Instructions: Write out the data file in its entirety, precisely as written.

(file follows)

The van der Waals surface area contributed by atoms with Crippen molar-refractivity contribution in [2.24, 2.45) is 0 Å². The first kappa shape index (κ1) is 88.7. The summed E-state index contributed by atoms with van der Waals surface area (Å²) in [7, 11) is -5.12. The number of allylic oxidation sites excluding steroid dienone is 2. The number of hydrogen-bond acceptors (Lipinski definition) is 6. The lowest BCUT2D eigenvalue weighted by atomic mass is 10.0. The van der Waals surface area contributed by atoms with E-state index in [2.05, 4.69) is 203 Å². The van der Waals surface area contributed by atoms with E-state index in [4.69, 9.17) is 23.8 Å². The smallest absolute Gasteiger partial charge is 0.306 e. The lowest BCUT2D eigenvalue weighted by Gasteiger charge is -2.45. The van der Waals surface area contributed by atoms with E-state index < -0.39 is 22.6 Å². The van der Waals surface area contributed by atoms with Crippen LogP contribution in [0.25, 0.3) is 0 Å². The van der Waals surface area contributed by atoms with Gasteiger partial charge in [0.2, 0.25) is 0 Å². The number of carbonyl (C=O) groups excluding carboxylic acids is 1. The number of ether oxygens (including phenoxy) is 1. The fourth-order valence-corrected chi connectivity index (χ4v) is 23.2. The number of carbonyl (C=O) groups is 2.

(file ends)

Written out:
The van der Waals surface area contributed by atoms with Crippen molar-refractivity contribution in [2.24, 2.45) is 0 Å². The first kappa shape index (κ1) is 88.7. The summed E-state index contributed by atoms with van der Waals surface area (Å²) in [7, 11) is -5.12. The number of allylic oxidation sites excluding steroid dienone is 2. The number of hydrogen-bond acceptors (Lipinski definition) is 6. The lowest BCUT2D eigenvalue weighted by atomic mass is 10.0. The van der Waals surface area contributed by atoms with E-state index in [2.05, 4.69) is 203 Å². The van der Waals surface area contributed by atoms with E-state index in [4.69, 9.17) is 23.8 Å². The smallest absolute Gasteiger partial charge is 0.306 e. The lowest BCUT2D eigenvalue weighted by Gasteiger charge is -2.45. The van der Waals surface area contributed by atoms with E-state index < -0.39 is 22.6 Å². The van der Waals surface area contributed by atoms with Crippen LogP contribution in [0.25, 0.3) is 0 Å². The van der Waals surface area contributed by atoms with Gasteiger partial charge in [0.2, 0.25) is 0 Å². The number of carbonyl (C=O) groups excluding carboxylic acids is 1. The number of ether oxygens (including phenoxy) is 1. The fourth-order valence-corrected chi connectivity index (χ4v) is 23.2. The number of carbonyl (C=O) groups is 2.